The preacher distinguished between the word for ?knowledge? in Greek (referring often to knowledge by experience), and the word for ?knowledge? in Hebrew (referring often to intimate knowledge). I found it useful to understand both perspectives. I wonder if there is a part of all of us in this age that respond to Greek language perspectives; and is this a form of Greek primacy in our brains? And could not the same be said of Aramaic?

Personally, I reason the Father has put countless men before me who read ancient Greek and Aramaic texts and to whom I cannot even hold a candle, from their charitable deeds to loving hearts, upright families, natural and humble lifestyles, etc. Is that not also a kind of primacy in and of itself? Have you read Bauscher?s book yet comparing Greek & Aramaic?

Higgs B, I think the most assertive points you?ve raised so far were about Panin and Rabulla. Regarding Rabulla, you may wish to see how that point too has been explained contrary to your point: <!-- l --><a class="postlink-local" href="">viewtopic.php?f=23&t=698</a><!-- l --> (my hope is that in reading this explanation it will increase your historical understanding and appreciation of Aramaic). As you know, Aramaic primacy is not some new study; there has yet to be a single argument ever propounded against it to which scholars have not offered multiple compelling counter-arguments. Nor is there any reason to suppose that Aramaic should be on the defensive at all, given that Yahshua and the apostles spoke this language daily. Nor should it be supposed this is some kind of fight or contest between Greek & Aramaic.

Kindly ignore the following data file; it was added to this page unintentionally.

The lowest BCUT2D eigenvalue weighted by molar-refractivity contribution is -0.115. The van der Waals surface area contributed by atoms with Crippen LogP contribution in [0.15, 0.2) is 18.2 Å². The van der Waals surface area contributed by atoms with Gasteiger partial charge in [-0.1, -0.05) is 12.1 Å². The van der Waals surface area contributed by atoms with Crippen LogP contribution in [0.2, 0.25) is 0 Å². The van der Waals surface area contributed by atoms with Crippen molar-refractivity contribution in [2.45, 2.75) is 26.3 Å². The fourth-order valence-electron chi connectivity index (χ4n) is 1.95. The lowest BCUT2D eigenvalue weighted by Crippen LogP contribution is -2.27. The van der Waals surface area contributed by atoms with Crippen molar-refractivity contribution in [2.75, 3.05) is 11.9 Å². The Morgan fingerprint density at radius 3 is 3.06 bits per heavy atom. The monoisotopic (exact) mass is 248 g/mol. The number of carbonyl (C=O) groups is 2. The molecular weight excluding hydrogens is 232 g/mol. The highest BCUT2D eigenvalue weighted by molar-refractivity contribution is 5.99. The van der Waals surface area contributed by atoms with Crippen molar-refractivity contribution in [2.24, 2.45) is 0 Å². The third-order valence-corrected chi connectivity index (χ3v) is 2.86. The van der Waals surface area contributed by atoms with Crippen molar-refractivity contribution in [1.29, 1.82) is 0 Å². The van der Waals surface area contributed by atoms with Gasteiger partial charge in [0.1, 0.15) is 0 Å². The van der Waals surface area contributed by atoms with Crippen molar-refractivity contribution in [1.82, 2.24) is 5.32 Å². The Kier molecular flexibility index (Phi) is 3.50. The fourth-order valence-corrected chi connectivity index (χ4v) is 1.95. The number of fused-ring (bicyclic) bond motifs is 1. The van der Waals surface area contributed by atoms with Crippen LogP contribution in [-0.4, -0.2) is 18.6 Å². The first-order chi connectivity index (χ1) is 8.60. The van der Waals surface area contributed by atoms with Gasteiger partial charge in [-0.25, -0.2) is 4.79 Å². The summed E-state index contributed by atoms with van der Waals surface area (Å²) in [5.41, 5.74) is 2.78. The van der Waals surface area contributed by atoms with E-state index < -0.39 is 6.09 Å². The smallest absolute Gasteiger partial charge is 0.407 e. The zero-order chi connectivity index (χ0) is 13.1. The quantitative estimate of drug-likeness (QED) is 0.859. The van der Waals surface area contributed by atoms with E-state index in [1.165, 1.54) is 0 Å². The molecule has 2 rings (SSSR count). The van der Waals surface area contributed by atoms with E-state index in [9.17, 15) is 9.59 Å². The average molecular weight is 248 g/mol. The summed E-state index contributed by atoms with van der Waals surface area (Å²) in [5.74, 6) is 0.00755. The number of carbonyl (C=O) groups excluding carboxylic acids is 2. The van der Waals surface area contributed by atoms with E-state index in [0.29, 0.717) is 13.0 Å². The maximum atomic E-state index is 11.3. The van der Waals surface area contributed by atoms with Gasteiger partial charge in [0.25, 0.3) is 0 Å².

[Image: cookie-tree-argument.jpg]

Who can calculate what the Father does and does not like about His use of Greek to influence the saga of mankind? Same for Aramaic, another language out of Babylon. Do we even desire a one-world-language, the absence of diversity?

The translation of words, adding of words, dividing of definitions ? it reminds me of the fascinating ways that scientific theories are translated and superseded in history. Like Greek translations, sometimes the more complex scientific theories are the ones that ultimately do not survive as foundational, but they serve their purpose as practical (even essential) in their own history.

For example, look at the ongoing history of thermodynamics - it pretty much began as the study of engines, and helped assist inventors over and again (even helping to forge industrial revolutions), but ultimately how much of thermodynamics (like the caloric theory) was mired in the study of effects (like translations of a more fundamental theory)?

And just because we see (or think we see) a greater foundational science behind a theory, the question remains for us ? what can we accomplish with whatever theory we?re given. A tree is known by its fruits. If every tree is supposed to be a Greek olive, or every tree a Lebanese cedar, then why did the Father write history with such diversity in textual traditions and peoples? Do people not also have diverse needs?